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London grime rivals Wiley, Skepta and JME are all playing a series of live shows together presented by JME's label, Boy Better Know. And as fate would have it, JME and Skepta are both featured artists on Wiley's new single 'Can You Hear Me? (Ayayayaya)', so that's nice and symmetrical.

Tour dates:

18 Apr: Norwich, UEA
19 Apr: Birmingham, The Library
20 Apr: London, The Forum
22 Apr: Manchester, Ritz
23 Apr: Bristol, Academy

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Grammy-winning folkists The Civil Wars - aka Joy Williams and John Paul White - have said that, at this time, they can't go on as a "touring entity", and thus have abruptly cancelled all their remaining live dates.

The band, who played at London's Roundhouse on Tuesday evening, and were meant to appear last night at the Brighton Dome, wrote to fans post-the London show via Facebook, saying: "We sincerely apologise for the cancelling of all of our tour dates. It is something we deeply regret. However, due to internal discord and irreconcilable differences of ambition we are unable to continue as a touring entity at this time. Our sincere hope is to have new music for you in 2013".

Tickets for the cancelled dates are refundable as normal, but Williams and White also ask that anyone who incurred extra costs (service charges, travel reservations and the like) email details and receipts to for reimbursement. They may regret saying that, but it's a very noble gesture all the same.

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BLOODSTOCK OPEN AIR, Catton Hall, Walton-On-Trent, South Derbyshire, 8-11 Aug 2013: Lamb Of God, Amorphis, Dark Funeral.

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While it was always the competition regulators in the US and Europe that Universal and Sony/ATV were most concerned about when they acquired the EMI record company and music publishing business respectively, the two deals have been investigated by competition authorities elsewhere too.

In the main, regulators in most territories have green lighted the two acquisitions without demanding any remedies, the big exception, of course, being the European Union, where officials demanded that Sony commit to sell a small number of EMI's European publishing catalogues, and Universal over half of the EMI Music business in Europe.

But, according to Bloomberg, regulators in Brazil are now also making demands, basically banning Universal and Sony/ATV from actually merging their respective units in the country with the EMI label and publishing businesses based there. For the time being at least.

The specifics aren't totally clear, though it doesn't seem that either Sony or Universal are being forced to sell their respective EMI acquisitions in the country, but the ruling will likely limit the consolidation the two majors will be able to instigate. Certainly in the short term.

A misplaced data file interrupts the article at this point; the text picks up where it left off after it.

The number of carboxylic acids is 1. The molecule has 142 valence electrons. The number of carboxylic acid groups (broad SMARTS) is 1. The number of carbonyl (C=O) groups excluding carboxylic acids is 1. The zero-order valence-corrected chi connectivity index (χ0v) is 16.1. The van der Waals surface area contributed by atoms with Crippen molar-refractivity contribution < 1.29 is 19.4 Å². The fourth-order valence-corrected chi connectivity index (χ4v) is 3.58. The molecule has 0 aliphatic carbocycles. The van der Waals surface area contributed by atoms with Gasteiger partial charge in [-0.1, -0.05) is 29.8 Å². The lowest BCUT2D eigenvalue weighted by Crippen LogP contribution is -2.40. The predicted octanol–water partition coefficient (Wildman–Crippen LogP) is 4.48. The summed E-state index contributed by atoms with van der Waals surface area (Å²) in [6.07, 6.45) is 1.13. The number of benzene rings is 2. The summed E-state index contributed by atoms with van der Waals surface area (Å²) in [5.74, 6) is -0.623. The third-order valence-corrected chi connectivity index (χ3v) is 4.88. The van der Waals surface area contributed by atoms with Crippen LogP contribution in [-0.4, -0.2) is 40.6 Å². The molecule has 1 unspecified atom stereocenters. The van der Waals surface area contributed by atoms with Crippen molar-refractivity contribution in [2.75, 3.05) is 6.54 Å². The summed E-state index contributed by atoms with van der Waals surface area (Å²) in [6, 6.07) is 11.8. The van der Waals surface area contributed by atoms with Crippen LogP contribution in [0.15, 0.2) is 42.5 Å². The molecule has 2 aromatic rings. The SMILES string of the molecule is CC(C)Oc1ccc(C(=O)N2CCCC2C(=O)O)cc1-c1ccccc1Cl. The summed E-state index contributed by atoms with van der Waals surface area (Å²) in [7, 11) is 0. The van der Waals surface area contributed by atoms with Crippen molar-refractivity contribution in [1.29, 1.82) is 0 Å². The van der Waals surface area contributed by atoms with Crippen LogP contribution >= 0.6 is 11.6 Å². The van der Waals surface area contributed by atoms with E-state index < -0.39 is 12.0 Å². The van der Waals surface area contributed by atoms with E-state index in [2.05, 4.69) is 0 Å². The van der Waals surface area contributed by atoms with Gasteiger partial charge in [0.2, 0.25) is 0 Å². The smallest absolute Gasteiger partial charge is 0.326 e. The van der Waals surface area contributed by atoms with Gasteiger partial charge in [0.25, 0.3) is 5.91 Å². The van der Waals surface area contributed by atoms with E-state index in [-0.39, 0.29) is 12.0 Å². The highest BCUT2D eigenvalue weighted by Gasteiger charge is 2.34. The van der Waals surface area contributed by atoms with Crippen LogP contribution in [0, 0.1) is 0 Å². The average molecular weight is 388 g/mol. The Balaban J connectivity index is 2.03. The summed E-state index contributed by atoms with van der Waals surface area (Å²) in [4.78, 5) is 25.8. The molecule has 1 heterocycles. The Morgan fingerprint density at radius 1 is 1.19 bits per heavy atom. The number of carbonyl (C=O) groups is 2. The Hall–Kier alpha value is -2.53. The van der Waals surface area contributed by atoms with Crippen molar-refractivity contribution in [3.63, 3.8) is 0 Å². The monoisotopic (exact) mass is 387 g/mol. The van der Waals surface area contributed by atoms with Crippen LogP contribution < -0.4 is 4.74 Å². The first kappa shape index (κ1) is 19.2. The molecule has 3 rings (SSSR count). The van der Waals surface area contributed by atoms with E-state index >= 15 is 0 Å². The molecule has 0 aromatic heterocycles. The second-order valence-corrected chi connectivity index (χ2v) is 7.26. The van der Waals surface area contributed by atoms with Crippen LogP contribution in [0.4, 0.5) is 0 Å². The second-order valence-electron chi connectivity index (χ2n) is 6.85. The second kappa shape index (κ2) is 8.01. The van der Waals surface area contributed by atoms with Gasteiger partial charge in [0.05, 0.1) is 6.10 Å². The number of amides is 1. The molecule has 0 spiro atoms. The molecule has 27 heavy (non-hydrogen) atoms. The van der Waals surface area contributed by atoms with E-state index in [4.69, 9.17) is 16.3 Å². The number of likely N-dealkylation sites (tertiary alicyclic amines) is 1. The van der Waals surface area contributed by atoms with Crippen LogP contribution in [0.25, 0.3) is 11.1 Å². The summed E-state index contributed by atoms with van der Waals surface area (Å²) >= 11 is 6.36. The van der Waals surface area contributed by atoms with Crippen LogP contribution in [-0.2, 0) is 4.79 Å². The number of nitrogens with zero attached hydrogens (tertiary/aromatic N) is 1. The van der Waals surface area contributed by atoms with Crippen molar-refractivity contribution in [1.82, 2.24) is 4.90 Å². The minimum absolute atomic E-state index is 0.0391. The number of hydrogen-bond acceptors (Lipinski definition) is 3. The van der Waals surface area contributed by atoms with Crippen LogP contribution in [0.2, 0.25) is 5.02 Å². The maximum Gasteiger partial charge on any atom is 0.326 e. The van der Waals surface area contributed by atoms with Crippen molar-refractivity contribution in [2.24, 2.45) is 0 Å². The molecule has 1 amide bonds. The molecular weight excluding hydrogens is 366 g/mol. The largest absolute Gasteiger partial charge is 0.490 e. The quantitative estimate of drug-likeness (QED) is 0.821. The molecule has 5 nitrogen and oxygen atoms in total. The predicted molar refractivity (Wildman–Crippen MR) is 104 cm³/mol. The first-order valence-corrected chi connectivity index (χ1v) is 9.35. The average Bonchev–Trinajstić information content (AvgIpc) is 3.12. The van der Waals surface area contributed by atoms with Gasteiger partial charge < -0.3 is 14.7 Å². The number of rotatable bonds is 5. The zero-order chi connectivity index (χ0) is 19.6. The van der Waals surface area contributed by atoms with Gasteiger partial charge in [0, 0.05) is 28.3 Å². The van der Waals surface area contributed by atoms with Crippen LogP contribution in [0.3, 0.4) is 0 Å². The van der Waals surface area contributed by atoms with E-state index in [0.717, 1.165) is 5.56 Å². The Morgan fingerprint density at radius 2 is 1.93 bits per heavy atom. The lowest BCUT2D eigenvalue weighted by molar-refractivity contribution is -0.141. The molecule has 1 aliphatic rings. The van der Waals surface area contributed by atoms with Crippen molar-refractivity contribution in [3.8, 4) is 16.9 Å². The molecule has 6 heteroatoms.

EMI Music Publishing will technically speaking remain a separate entity anyway, because other investors were involved in its purchase alongside Sony/ATV, itself a joint venture between Sony Corp and the Michael Jackson estate. Though in practical terms, in most other territories, the Sony/ATV and EMI businesses are being combined. Universal, meanwhile, will fully integrate its EMI acquisitions into its own business in all other markets.

It remains to be seen how Universal and Sony react to the ruling by the Brazil competition authority, known as Cade, and whether it will result in either looking to sell the EMI Brasil entities they have bought. Though for the time being, it's thought both hope that the mergers will be fully green lighted down the line.

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The Sony record company in Japan has finally licensed its music to Apple's iTunes, according to The Nikkei, after years of the electronics and entertainment giant refusing to play ball with the market-leading download store in its home territory.

While the global Sony Music company gave iTunes permission to sell its sound recordings years ago, Sony Music Japan, which operates autonomously from the US-headquartered Sony Music Entertainment, has generally seen Apple's move into the music space as a threat. Partly because Sony's entertainment units are more closely aligned to the Sony electronics businesses in the conglom's domestic market, and partly because the Japanese music industry has held on to the CD as a preferred format longer than any of its global counterparts.

The arrival of the Sony catalogue on iTunes in Japan, documented by media and on the social networks but so far not officially announced, is pretty significant therefore, even if the major's music will be priced somewhat higher on the download store than in other markets. Reports also say that Sony tracks will be available via iTunes Japan without digital rights management attached; and while the dropping of DRM on music downloads is pretty standard in most territories now, it remains another area that still bothers Japanese record label execs.

As previously reported, Sony Music Japan did make a move in Apple's direction earlier this year by launching an app that made it possible to access some of its music via the IT giant's devices, while Sony Network Entertainment launched its Music Unlimited streaming platform in the Japanese market in July as well, albeit on Sony, Android and Windows, but not iOS, gadgets.